At a time when more and more open, green spaces in the city are being swallowed up in the name of ‘development’, Sunday morning saw a large group of south Mumbai residents gather to protest a similar threat to Malabar Hill’s Kamala Nehru Park, where at least 70 trees face the axe for the proposal to convert Chiranji Loyalka Marg or the Siri Road Walkway into a motorable road.
Locals said the plan would deprive the prime area of its green cover and also affect the amphitheatre and children’s playground at Kamala Nehru Park.
This has become a familiar pattern — every time a new project is announced, it leads to a tug of war between the residents and authorities. In fact, this development versus environment debate is part of the urbanscape all across the world. Yet, so many cities — especially in the West — have been able to strike that perfect balance and push for development without sacrificing heritage or environment.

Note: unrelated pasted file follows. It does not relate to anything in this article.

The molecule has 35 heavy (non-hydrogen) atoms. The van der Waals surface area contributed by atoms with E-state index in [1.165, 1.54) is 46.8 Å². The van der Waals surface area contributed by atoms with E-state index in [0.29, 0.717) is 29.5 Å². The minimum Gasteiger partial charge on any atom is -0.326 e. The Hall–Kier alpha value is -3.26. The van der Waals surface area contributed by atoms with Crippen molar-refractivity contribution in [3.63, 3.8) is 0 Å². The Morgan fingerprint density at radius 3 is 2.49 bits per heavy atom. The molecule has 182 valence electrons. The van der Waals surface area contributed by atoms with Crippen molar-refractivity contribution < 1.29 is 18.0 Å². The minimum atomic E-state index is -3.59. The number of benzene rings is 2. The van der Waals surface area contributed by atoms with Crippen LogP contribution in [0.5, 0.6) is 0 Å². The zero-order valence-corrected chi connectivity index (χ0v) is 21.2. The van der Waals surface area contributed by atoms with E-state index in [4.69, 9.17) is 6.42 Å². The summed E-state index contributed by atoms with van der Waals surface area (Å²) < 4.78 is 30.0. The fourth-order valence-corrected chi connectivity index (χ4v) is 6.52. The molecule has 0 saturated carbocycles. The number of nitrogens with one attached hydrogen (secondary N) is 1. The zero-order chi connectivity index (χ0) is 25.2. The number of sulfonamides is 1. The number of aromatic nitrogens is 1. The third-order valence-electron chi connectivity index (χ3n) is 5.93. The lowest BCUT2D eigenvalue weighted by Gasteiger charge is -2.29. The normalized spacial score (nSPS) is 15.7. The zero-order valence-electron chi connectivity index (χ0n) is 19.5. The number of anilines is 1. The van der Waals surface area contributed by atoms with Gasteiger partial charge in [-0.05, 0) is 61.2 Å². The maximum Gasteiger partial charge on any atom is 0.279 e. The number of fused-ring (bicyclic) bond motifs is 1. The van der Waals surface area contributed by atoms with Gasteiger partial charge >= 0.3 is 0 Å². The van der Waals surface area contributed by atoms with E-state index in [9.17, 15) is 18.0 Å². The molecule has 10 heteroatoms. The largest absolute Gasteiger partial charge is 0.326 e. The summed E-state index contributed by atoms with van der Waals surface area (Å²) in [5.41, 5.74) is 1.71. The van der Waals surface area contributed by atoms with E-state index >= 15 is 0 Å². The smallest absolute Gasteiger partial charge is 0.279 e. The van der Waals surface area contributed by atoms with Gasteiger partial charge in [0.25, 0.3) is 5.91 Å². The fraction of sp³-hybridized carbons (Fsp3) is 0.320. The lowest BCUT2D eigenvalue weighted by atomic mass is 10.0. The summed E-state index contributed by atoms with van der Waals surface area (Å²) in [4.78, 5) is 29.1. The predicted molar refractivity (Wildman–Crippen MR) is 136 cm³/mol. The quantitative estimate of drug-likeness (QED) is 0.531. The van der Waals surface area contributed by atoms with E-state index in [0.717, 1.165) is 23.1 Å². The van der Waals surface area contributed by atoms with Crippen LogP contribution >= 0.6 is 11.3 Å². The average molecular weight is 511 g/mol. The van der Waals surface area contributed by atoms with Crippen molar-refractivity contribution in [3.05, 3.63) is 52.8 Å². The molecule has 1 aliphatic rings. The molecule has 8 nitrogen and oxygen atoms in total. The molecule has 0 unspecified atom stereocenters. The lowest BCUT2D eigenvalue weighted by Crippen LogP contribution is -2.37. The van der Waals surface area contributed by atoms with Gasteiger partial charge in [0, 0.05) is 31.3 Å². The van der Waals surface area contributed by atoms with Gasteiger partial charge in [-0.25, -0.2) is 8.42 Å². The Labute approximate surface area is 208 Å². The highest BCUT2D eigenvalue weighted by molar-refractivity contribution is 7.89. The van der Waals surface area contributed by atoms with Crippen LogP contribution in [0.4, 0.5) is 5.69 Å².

Here, citizens have to exercise constant vigilance to preserve the few open spaces and sparse green cover that we have. It is a thankless, frustrating and often, time-consuming process. One fails to understand why people are repeatedly forced to fight for what is rightfully theirs.
To compound matters, there is little or no information to be had; locals learn about proposed projects or infrastructure through reports in the media. Or, one person may hear about a plan and then mobilise people to protest. Let citizens at least be informed about proposed projects by local leaders. The people must be factored in from the beginning.
Authorities need to balance environment and development. Earlier, too, people have seen that trees that have been cut for ‘development’ are not re-planted as promised. It is little wonder then, that people look on all such proposals with a hefty dose of cynicism.
Let there be more transparency and clarity for locals when such initiatives are announced. Only this will build a sense of unity amongst the people and politicians.